New Model Army - High
Bill Cummings 28/10/2007
Mention Bradford leftists New Model Army to me and the first song that comes to mind is "The Valleys of Green and Gray" appearing on a compilation made by a friend, it hit me from the first play, a rain soaked dark folk rock strum through the alienated northern landscapes, it dealt in separation, loss and a deep longing that exists in the satellite towns of England. In lead singer Justin Sullivan they had a unique vocalist, every word was cried out with passionate pleading: every note plunging deep into the well of his heart.
Twenty six years on from their formation, and now a five-piece after multiple line up changes, hundreds pf miles on the road and various musical evolutions (from post punk, to folk rock, goth, to politico metal), they are now joined on guitar by blues man Marshall Gill for their tenth new release "High." While their only comparable peers The Levellers increasingly plundered the hippy guitar folk pop sound, then in the 80s in particular New Model Army produced material of a little darker hew, a little more substantial, coming up with an evolution in sound with each passing record, but having heard their rather limp last album the question before I pressed play was after ten album's how much of “High” would still be a reflection of that evolution, and how much would of it be a proficient modern retread of their past works?
Well, It starts promisingly enough “Wired” is a energetic, rock trot through windswept landscapes under metal skies, while the title track is one of the standouts, a rhythm that sways delightfully, metallic strums and descriptive naturalistic lyrics, that give way towards a heart on the sleeve chorus that questions the vacuous dominant messages of our leaders, and its delivered with utter conviction (“The movers move the shakers shake/ the winners, write their history/But from high on the high hills it all looks like nothing. ”) Another highlight comes later on the moody downtempo “Sky In Your Eyes” which gently revels in its historical grounding, Sullivan's now spoken vocals are recited like a poem of real honesty embellished with exquisitely beautiful imagery. While one of the latter track “Nothing Dies Easy” is perhaps Sullivan's self affirmation to himself and his band, reminding me briefly of the Clash's “Straight To Hell” in its final echoed notes (“Nothing Dies easy.”)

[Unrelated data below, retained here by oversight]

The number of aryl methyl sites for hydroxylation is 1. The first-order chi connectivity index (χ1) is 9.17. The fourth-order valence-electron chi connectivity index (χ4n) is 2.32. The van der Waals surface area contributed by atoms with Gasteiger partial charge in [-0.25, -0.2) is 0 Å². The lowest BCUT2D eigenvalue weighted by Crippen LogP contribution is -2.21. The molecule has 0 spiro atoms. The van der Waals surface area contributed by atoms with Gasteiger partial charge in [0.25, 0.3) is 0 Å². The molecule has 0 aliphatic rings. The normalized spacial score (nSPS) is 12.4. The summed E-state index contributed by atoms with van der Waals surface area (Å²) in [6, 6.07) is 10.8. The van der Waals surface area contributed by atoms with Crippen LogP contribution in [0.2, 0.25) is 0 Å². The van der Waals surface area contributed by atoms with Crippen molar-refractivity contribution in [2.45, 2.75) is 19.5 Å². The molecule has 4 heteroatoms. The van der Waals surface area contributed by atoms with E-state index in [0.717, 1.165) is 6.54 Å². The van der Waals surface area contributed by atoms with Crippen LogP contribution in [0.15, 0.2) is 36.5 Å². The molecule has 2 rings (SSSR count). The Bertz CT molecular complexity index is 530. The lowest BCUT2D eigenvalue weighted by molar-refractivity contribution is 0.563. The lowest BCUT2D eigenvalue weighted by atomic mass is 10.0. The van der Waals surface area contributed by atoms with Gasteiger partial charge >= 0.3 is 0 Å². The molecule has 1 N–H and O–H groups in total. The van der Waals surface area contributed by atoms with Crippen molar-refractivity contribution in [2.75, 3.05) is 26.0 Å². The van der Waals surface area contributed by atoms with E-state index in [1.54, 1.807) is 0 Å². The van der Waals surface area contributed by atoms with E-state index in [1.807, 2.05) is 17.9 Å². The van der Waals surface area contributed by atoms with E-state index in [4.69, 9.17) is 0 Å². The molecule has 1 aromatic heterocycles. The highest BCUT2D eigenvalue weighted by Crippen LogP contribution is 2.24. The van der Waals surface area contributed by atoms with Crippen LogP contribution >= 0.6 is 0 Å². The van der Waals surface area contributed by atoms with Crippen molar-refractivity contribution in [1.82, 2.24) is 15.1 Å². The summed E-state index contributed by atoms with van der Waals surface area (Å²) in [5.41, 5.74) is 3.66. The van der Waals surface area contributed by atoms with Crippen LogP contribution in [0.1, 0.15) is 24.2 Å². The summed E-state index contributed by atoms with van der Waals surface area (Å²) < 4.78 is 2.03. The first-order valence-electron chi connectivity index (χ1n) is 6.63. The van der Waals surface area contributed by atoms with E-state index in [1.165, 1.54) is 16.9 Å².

Elsewhere this album runs into problems, the standard New Model Army formula here is a modern take on the sound they established produced more successfully on some of their previous albums: powerfully rendered, vaguely '80s sounding brisk folk rock full of passionate paganism and politically questioning ideas (the soundtrack to a march towards Stone Henge at the Summer Salstis with a spear in hand or a dog on a string?) Whilst this is all delivered with a real energy and passion, it does rather pale and merge into one on repeated listens, in fact it's produced so often that it occasionally lurches into self-parody, for example on the alienated 9-5 strum of “Into the Wind.”
New Model Army's new album “High” has its moments of real quality, moments where the dying embers of one of outsider rock real survivors flickers in their eyes. But as a consistent piece of work it falls down, too often it relies on what is comfortable well-trodden ground for them. An enjoyable album, but nothing that will really alter anybody's view of New Model Army as a band, maybe they wouldn't have it any other way?